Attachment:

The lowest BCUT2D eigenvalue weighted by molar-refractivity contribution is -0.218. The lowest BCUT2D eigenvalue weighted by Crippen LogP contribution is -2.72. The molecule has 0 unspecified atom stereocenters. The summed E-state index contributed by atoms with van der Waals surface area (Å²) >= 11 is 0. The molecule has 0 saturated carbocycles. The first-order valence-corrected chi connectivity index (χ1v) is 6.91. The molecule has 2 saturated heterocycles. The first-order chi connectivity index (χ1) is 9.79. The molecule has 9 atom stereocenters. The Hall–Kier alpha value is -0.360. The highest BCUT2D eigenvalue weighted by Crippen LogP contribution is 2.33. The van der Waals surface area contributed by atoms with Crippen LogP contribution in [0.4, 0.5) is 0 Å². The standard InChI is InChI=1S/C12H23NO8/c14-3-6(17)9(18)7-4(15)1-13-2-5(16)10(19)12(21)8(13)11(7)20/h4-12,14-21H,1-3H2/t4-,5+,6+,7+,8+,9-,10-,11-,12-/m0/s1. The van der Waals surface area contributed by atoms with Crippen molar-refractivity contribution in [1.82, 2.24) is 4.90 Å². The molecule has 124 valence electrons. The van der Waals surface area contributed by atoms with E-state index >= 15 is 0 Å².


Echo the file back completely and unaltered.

The lowest BCUT2D eigenvalue weighted by molar-refractivity contribution is -0.218. The lowest BCUT2D eigenvalue weighted by Crippen LogP contribution is -2.72. The molecule has 0 unspecified atom stereocenters. The summed E-state index contributed by atoms with van der Waals surface area (Å²) >= 11 is 0. The molecule has 0 saturated carbocycles. The first-order valence-corrected chi connectivity index (χ1v) is 6.91. The molecule has 2 saturated heterocycles. The first-order chi connectivity index (χ1) is 9.79. The molecule has 9 atom stereocenters. The Hall–Kier alpha value is -0.360. The highest BCUT2D eigenvalue weighted by Crippen LogP contribution is 2.33. The van der Waals surface area contributed by atoms with Crippen LogP contribution in [0.4, 0.5) is 0 Å². The standard InChI is InChI=1S/C12H23NO8/c14-3-6(17)9(18)7-4(15)1-13-2-5(16)10(19)12(21)8(13)11(7)20/h4-12,14-21H,1-3H2/t4-,5+,6+,7+,8+,9-,10-,11-,12-/m0/s1. The van der Waals surface area contributed by atoms with Crippen molar-refractivity contribution in [1.82, 2.24) is 4.90 Å². The molecule has 124 valence electrons. The van der Waals surface area contributed by atoms with E-state index >= 15 is 0 Å².